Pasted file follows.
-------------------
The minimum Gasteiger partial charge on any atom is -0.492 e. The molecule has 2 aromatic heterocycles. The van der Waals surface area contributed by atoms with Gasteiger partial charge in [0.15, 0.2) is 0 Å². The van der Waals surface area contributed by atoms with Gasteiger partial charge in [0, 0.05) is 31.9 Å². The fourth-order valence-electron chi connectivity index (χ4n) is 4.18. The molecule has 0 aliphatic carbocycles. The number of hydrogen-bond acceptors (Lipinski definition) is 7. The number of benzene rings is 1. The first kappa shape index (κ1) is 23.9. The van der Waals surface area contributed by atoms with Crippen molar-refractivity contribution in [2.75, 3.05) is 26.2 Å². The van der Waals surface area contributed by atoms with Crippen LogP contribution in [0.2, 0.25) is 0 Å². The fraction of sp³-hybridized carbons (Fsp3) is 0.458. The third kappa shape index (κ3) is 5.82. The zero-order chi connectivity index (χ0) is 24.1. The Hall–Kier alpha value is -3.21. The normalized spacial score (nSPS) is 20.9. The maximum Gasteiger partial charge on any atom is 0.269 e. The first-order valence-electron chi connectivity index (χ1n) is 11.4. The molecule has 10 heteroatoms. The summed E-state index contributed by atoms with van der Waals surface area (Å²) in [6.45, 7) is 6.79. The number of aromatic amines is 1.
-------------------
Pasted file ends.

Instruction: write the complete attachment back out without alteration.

The minimum Gasteiger partial charge on any atom is -0.492 e. The molecule has 2 aromatic heterocycles. The van der Waals surface area contributed by atoms with Gasteiger partial charge in [0.15, 0.2) is 0 Å². The van der Waals surface area contributed by atoms with Gasteiger partial charge in [0, 0.05) is 31.9 Å². The fourth-order valence-electron chi connectivity index (χ4n) is 4.18. The molecule has 0 aliphatic carbocycles. The number of hydrogen-bond acceptors (Lipinski definition) is 7. The number of benzene rings is 1. The first kappa shape index (κ1) is 23.9. The van der Waals surface area contributed by atoms with Crippen molar-refractivity contribution in [2.75, 3.05) is 26.2 Å². The van der Waals surface area contributed by atoms with Crippen LogP contribution in [0.2, 0.25) is 0 Å². The fraction of sp³-hybridized carbons (Fsp3) is 0.458. The third kappa shape index (κ3) is 5.82. The zero-order chi connectivity index (χ0) is 24.1. The Hall–Kier alpha value is -3.21. The normalized spacial score (nSPS) is 20.9. The maximum Gasteiger partial charge on any atom is 0.269 e. The first-order valence-electron chi connectivity index (χ1n) is 11.4. The molecule has 10 heteroatoms. The summed E-state index contributed by atoms with van der Waals surface area (Å²) in [6.45, 7) is 6.79. The number of aromatic amines is 1.